November 27, 2006

Do Your White Papers Flatter Your Audience?

Do you know the difference between flattery and a compliment? According to Mike Siger's Simplenomic blog: "A compliment is what the person wanted to hear, while flattery is praise to which he is totally indifferent." When it comes to your white papers, do they tell your audience what they want to hear by giving them valuable information to solve problems, or does it flatter them by giving them information that you want them to read to which they are completely indifferent? Many white papers spend too much space self-promoting the sponsoring company, touting market leadership, or provide non-related product information that creates reader indifference. When an executive reads this kind of information they will either stop reading it, fail to pass it on to another individual, or place your white paper in the "circular file". To ensure white paper success, make sure it compliments your audience, by providing information that they want to read, which allows them to retain clear and logical solutions to their specific problems. Some ideas for a complimentary-style white paper include:

  • Provide current statistics that educate your audience and reinforce your point-of-view.
  • Provide realistic and accurate examples of customer problems.
  • Make sure your solution advantages addresses how to solve those problems in detail.
  • Provide visual enhancements to describe both problems and solutions so that your reader doesn't have to wade through several paragraphs before they can grasp key points.
  • Provide a strong conclusion that translates specific attributes into business benefits.
Have you ever read a white paper that flatters their audience. I'd like to hear about your experience. Please help support us with your blog link. Thank you!

November 20, 2006

Saying Thanks for the Holidays!

Here’s something really cool that Xerox is doing for the Thanksgiving holiday: If you go to a site they have setup called Lets Say Thanks, you can pick out a thank you card and Xerox will print it and it will be sent to a soldier that is currently serving in Iraq. You can't pick out who gets it, but it will go to some member of the armed services. Think how great it would be if we could get everyone we know to send one! It is FREE and it only takes a second. You can either use one of many creative greeting cards created by some very talented young people, or submit one of your own. Whether you are for or against the war, our guys and gals serving in our military there need to know we are behind them. So if you would like to start your Thanksgiving holiday off to a nice start, and get that good feeling inside, please send a card. I know that I will. Thank you, and Happy Thanksgiving!

The Outline - Your Path to Success

I find it fascinating that some writers can submit a first draft to a client based solely on a content interview or the written material provided to them. Many clients have told me of their "ohmagod" moments. That's when a client receives a first draft that bears little resemblance to their expectations of it. What solves this dilemma? A detailed outline. Seems like a no-brainer, no? Well, I'm not alone in this theory. In fact most writers have embraced the concept of using and submitting outlines to their clients as an essential part of the writing process.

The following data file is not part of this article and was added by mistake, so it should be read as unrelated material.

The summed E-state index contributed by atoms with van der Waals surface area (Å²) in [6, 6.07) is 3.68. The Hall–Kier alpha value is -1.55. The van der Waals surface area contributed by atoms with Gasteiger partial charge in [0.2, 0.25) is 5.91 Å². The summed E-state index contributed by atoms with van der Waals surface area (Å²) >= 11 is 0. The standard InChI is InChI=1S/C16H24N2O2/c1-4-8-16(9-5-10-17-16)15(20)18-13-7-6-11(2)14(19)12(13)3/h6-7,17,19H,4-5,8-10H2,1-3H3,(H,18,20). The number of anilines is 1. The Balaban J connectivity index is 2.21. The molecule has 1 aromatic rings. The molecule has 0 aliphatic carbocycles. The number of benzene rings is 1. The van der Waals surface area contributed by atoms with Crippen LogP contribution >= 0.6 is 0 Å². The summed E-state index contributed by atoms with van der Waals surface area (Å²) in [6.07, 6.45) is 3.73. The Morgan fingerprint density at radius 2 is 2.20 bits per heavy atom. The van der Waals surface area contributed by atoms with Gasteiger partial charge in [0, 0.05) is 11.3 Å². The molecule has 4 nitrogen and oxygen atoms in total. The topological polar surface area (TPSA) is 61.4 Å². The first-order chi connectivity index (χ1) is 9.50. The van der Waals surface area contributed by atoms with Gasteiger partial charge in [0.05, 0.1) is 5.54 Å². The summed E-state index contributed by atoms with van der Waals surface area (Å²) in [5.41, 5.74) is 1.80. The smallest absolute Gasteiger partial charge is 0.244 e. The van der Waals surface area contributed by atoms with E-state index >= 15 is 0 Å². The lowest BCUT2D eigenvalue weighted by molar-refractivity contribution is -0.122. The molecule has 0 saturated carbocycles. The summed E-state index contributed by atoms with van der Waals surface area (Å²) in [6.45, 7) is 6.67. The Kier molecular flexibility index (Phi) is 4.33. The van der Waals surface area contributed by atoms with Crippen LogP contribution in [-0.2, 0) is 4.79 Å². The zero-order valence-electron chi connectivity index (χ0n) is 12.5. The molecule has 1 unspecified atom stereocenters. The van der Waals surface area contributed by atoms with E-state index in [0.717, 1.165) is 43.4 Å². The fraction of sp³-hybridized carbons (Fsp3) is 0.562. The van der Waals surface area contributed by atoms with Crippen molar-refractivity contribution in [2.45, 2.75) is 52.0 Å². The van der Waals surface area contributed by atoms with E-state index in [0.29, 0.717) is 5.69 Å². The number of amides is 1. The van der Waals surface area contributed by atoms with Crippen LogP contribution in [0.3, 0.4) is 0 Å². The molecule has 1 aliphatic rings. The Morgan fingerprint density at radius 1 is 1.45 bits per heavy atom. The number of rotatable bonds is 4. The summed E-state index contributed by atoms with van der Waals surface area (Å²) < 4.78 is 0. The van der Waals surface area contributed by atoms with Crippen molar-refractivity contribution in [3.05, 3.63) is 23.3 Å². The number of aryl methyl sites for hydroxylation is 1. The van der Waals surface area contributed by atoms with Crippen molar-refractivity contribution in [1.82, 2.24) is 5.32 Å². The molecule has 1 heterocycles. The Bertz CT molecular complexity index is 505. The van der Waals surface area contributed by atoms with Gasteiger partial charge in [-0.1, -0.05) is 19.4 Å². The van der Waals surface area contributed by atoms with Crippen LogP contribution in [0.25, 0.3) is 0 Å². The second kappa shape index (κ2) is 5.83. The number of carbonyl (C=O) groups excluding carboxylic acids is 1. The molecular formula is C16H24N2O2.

One blogging site, Angela Booth's Writing Blog, shares a similar concept about outlines with her readers. In it, she writes about her experience with outlines in this way:

I've made my peace with outlines. Now I do outline - once I know what I want to say. However, the outline may morph many times in the writing process, and this is true for every writer I know."

Angela's view that outlines change multiple times during the writing process is also reinforced by an article from the American Psychological Association, entitled "To outline, or not to outline?, in which the author, Sarah Ransdell, PhD, a writing-cognition researcher and professor at Nova Southeastern University in Ft. Lauderdale, points out that an outline helps a writer organize a series of steps that they do naturally and simultaneously — first planning, then writing, then revising. Therefore, an outline doesn't merely represent the structure of a white paper, but it is a complete planning tool that a writer can use before and during the project to ensure it accomplishes its stated goal. I take this a step further and find that a detailed outline provides myself and the client with some essential components to ensure its success:
  • Ensures that the white paper will be "on message" with critical points.
  • Validates the most important points per section of the paper.
  • Gives the client an idea of overall page length of the document.
  • Tests a proposed title and sub-title to see if it will meet their approval.
  • Provides a flow to the white paper - how each section leads to the next.
  • Allows the client to make structural changes - giving them "buy-in" to the development process BEFORE any writing has started.

While some may find the process of outlining painful, I find it is an essential step to ensure client satisfaction.